The purpose of the AI Liability Directive is to lay down uniform rules for access to information and alleviation of the burden of proof in relation to damages caused by AI systems, establishing broader protection for victims (be it individuals or businesses), and fostering the AI sector by increasing guarantees. It will harmonise certain rules for claims outside of the scope of the Product Liability Directive, in cases in which damage is caused due to wrongful behaviour.
White Paper on Artificial Intelligence - Related Opinions
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Micro, small and medium-sized enterprises (MSMEs) face challenges in the area of digitalisation and access to artificial intelligence, but this segment can take great advantage of the opportunities offered by artificial intelligence.
The main objective of the opinion is to propose concrete measures which can be easily implemented in order to avoid MSMEs being “left behind” from the transition to artificial intelligence. The main issues to be addressed are: the use of new technologies to offer innovative products and services and strengthen Europe’s capacity to invest in disruptive innovations; create closer links in the field of artificial intelligence (AI) between universities and public administration, on the one hand, and businesses, in particular SMEs and micro-enterprises, on the other; support the MSMEs in recruiting and ensuring skills development for their employees to cope with the technological changes brought about by AI; facilitate the access to EU funding.
The EESC welcomes this revised coordinated plan and calls for its expedited implementation by all stakeholders playing their part.
The EESC is pleased that the proposal puts health, safety and fundamental rights at its centre and is global in scope. In line with its long advocated "human-in-command" approach to AI, the EESC strongly recommends that the AIA provide for certain decisions to remain the prerogative of humans.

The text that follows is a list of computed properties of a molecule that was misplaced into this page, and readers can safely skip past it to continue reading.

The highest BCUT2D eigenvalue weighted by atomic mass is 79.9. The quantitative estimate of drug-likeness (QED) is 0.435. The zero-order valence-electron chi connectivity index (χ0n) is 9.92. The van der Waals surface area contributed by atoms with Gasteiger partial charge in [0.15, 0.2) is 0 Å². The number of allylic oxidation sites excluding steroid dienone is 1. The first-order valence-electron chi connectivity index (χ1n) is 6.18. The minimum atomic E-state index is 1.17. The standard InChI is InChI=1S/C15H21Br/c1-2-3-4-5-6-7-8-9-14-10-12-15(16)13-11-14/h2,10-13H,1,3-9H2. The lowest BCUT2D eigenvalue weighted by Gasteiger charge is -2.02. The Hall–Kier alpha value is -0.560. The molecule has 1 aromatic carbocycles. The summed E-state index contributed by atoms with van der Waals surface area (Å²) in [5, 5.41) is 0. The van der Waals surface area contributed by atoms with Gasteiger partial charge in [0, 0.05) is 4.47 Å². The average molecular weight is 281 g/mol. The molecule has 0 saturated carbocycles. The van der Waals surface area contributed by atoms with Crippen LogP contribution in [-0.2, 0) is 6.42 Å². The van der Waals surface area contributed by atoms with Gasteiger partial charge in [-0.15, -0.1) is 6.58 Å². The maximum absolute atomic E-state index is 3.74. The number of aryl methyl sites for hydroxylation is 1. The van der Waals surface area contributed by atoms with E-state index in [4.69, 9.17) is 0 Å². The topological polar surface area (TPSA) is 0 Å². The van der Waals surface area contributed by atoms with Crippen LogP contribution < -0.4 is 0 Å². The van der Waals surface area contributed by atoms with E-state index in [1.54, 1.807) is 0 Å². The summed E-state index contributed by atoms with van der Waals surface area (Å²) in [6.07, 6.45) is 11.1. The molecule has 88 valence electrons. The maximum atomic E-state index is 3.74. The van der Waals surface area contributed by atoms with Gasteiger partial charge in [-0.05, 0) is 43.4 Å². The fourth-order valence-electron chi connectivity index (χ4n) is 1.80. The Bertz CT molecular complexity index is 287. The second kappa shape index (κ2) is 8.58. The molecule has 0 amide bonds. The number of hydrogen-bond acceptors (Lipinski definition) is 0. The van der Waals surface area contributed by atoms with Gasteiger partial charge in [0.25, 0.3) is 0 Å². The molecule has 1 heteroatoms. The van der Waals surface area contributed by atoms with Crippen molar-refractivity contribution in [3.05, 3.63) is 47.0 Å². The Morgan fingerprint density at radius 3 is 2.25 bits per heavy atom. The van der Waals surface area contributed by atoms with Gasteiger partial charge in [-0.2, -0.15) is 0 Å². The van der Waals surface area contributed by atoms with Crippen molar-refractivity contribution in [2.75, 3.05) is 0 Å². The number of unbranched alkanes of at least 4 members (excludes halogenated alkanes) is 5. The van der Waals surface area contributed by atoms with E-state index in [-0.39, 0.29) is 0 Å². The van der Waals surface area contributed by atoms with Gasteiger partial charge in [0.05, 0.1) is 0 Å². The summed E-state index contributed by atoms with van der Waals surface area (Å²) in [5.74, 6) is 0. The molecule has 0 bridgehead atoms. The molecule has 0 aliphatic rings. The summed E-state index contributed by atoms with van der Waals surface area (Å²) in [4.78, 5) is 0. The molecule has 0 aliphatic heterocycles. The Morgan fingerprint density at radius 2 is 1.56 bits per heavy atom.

The Slovenian presidency of the Council of the EU has decided to request an EESC opinion on one of its priority topics linked to digitalisation. Artificial intelligence is regarded as the most important aspect in digitalisation. Particularly important are also the integration of advanced technologies into society and transition to a gigabit society. With the emerging technologies such as the AI and the data economy, the EU can recover rapidly and become the world’s leading digital society.
The EESC opinion should cover the following topics:
The proposed European Metrology Partnership will build on the European metrology research programme (EMRP) and the European metrology programme on innovation and research (EMPIR). Metrology being the scientific study of measurement, it is a key enabler of economic and social activity. To maintain its competitive leadership in emerging technologies and new product development, by 2030 Europe's metrology solutions need to be at least equal to the top global performers.
This proposal is the first of a set of measures announced in the 2020 European strategy for data.
The EESC welcomes the Commission's proposal for a Data Strategy that sets cross-sectoral data sharing as a priority and to improve the use, sharing, access and governance of data with legislative, sector-specific action. An ambitious Data Strategy can address the critical need to enhance EU data capabilities.
The EESC asks the Commission to strictly monitor progress in the deployment and real use of 5G and calls on the Member States to further accelerate the process and ensure a responsible implementation.
In particular, the EESC believes it is vital to assess the risk profile of suppliers and apply relevant restrictions for suppliers considered to be high risk. In addition, the EESC reiterates its suggestion of having at least two suppliers for each country, at least one of which is European, in order to ensure political security of data and respect for heath requirements.
The EESC recommends that European technological diplomacy be strengthened to enable the EU to ensure more balanced, reciprocal conditions for trade and investment, in particular as regards market access, subsidies, public procurement, technology transfers, industrial property and social and environmental standards.
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